Detroit bus drivers get significant pay raise under tentative contract


Detroit-City bus drivers will receive a raise for the first time in three years and will receive a starting wage increase to $ 15 an hour under a tentative agreement reached Wednesday.

Detroit Mayor Mike Duggan on Thursday discussed the four-year contract with the leadership of Amalgamated Transit Union Local 26 and said paying the city’s bus drivers was something “that has always bothered me.”

The city’s bus drivers have been without a contract since December 2018 and received their last raise in July of this year.

The current base salary for bus drivers in Detroit is $ 12.99 an hour with a maximum hourly wage of $ 18.56. Under the proposal, the base would rise to $ 15 an hour and hit $ 21 an hour, officials said during a news conference Thursday.

Drivers would receive an annual salary increase of 2.5% over a four-year period starting July 1, 2021. The agreement will be submitted to Detroit City Council for consideration.

“I’ve always felt that the men and women responsible for driving buses should start on a living wage,” said Duggan. “Now we have a situation in which we pay our operators fairly.”

Duggan said the drivers trained with the Detroit Department of Transportation for years but then left to work at rival companies because of low wages.

ATU President Glenn Tolbert said wage levels had been a major issue for the union.

“It took a long time,” he said. “This has just been a highly competitive path. We are glad to have this chapter behind us. We are finally being taken somewhere where we think we should be with the men and women in the region.”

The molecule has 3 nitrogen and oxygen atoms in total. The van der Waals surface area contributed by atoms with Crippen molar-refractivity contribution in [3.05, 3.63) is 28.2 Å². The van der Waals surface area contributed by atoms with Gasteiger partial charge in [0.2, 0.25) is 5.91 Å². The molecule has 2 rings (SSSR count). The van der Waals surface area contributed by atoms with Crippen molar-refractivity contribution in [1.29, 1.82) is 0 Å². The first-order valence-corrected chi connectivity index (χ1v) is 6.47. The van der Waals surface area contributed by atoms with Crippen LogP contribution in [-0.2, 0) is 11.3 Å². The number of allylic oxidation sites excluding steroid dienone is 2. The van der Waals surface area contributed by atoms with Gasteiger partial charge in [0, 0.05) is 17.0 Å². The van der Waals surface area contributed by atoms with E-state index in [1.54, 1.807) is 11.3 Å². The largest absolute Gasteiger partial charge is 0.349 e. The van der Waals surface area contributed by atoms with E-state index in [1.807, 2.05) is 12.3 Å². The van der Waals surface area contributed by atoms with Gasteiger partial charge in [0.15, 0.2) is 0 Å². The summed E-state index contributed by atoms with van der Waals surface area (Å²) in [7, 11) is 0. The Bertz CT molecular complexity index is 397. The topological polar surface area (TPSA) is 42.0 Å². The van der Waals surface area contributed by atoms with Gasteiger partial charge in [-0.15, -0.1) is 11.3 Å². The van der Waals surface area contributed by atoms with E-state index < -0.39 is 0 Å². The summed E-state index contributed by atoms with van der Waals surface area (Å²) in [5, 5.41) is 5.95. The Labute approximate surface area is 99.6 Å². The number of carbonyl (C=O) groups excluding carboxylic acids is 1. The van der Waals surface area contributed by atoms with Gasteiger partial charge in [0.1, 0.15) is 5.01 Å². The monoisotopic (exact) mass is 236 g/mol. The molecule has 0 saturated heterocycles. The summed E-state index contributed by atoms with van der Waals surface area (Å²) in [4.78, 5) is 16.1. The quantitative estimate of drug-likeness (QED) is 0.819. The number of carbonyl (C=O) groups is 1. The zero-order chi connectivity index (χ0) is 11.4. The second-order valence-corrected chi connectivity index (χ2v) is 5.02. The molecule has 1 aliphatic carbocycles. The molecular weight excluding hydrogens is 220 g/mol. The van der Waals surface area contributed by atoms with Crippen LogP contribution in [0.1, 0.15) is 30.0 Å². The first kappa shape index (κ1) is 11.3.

Tolbert told The News that the department had around 530 drivers prior to the pandemic. Now, with retirements and resignations, Detroit has approximately 430 drivers.

“People are retiring at an alarming rate. People are coming to get the license and move on elsewhere,” he said. “Nobody can live with a family on $ 12 or $ 13 an hour.”

Tolbert said the deal was a step in the right direction, but the union is still advocating paying dangers. It had previously been offered to drivers in the early months of the pandemic but was discontinued after three months, he said.

In the agreement, the administration proposed changes to DDOT’s attendance policy to reduce driver absenteeism. It also covers additional support offers for employees, officials said.

Mikel Oglesby, the city’s new executive director for transit, said the adjustments would get wage levels where they need to be. The tensions between management and union in the past are “out of the window”.

“We all work together and we all have the same goals,” he said.

The city has been improving COVID-19 security protocols over the past few weeks to protect bus operators and passengers as buses prepare to resume fare collection on March 15. The tariffs were suspended in March last year due to COVID-19.

DDOT’s new security measures include permanent barriers that require masks and social distancing on the coaches, as well as the use of hand sanitizer dispensers as a driver on board and prior to paying fares.

Detroit’s bus system is the state’s largest public transportation system, serving approximately 85,000 drivers a day prior to the pandemic. The service charges drivers $ 2 for a four-hour pass and $ 5 for a 24-hour pass.

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Dusty Kennedy